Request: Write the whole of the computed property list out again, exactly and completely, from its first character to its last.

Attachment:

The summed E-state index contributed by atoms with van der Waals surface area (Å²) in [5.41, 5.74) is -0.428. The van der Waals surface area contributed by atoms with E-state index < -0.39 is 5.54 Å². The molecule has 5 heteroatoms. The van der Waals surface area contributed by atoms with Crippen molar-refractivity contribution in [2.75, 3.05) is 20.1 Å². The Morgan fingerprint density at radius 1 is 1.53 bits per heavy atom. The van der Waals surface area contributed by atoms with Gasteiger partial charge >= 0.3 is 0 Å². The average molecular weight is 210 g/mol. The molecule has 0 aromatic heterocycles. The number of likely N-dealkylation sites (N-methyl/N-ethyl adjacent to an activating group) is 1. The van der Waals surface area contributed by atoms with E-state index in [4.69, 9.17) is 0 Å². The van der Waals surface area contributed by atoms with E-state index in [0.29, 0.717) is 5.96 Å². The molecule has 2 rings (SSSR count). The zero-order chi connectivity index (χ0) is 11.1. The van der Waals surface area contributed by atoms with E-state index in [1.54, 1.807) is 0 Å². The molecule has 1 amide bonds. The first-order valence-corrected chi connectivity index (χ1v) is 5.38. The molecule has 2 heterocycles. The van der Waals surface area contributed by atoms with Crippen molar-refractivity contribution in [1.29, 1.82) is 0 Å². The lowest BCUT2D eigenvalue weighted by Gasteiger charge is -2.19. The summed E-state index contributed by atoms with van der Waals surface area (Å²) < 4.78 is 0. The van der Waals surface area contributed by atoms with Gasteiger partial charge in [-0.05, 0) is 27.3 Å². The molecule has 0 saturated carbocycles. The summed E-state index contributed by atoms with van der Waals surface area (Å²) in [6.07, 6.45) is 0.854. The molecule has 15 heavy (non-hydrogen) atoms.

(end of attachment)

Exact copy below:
The summed E-state index contributed by atoms with van der Waals surface area (Å²) in [5.41, 5.74) is -0.428. The van der Waals surface area contributed by atoms with E-state index < -0.39 is 5.54 Å². The molecule has 5 heteroatoms. The van der Waals surface area contributed by atoms with Crippen molar-refractivity contribution in [2.75, 3.05) is 20.1 Å². The Morgan fingerprint density at radius 1 is 1.53 bits per heavy atom. The van der Waals surface area contributed by atoms with Gasteiger partial charge >= 0.3 is 0 Å². The average molecular weight is 210 g/mol. The molecule has 0 aromatic heterocycles. The number of likely N-dealkylation sites (N-methyl/N-ethyl adjacent to an activating group) is 1. The van der Waals surface area contributed by atoms with E-state index in [4.69, 9.17) is 0 Å². The van der Waals surface area contributed by atoms with E-state index in [0.29, 0.717) is 5.96 Å². The molecule has 2 rings (SSSR count). The zero-order chi connectivity index (χ0) is 11.1. The van der Waals surface area contributed by atoms with E-state index in [1.54, 1.807) is 0 Å². The molecule has 1 amide bonds. The first-order valence-corrected chi connectivity index (χ1v) is 5.38. The molecule has 2 heterocycles. The van der Waals surface area contributed by atoms with Crippen molar-refractivity contribution in [1.29, 1.82) is 0 Å². The lowest BCUT2D eigenvalue weighted by Gasteiger charge is -2.19. The summed E-state index contributed by atoms with van der Waals surface area (Å²) < 4.78 is 0. The van der Waals surface area contributed by atoms with Gasteiger partial charge in [-0.05, 0) is 27.3 Å². The molecule has 0 saturated carbocycles. The summed E-state index contributed by atoms with van der Waals surface area (Å²) in [6.07, 6.45) is 0.854. The molecule has 15 heavy (non-hydrogen) atoms.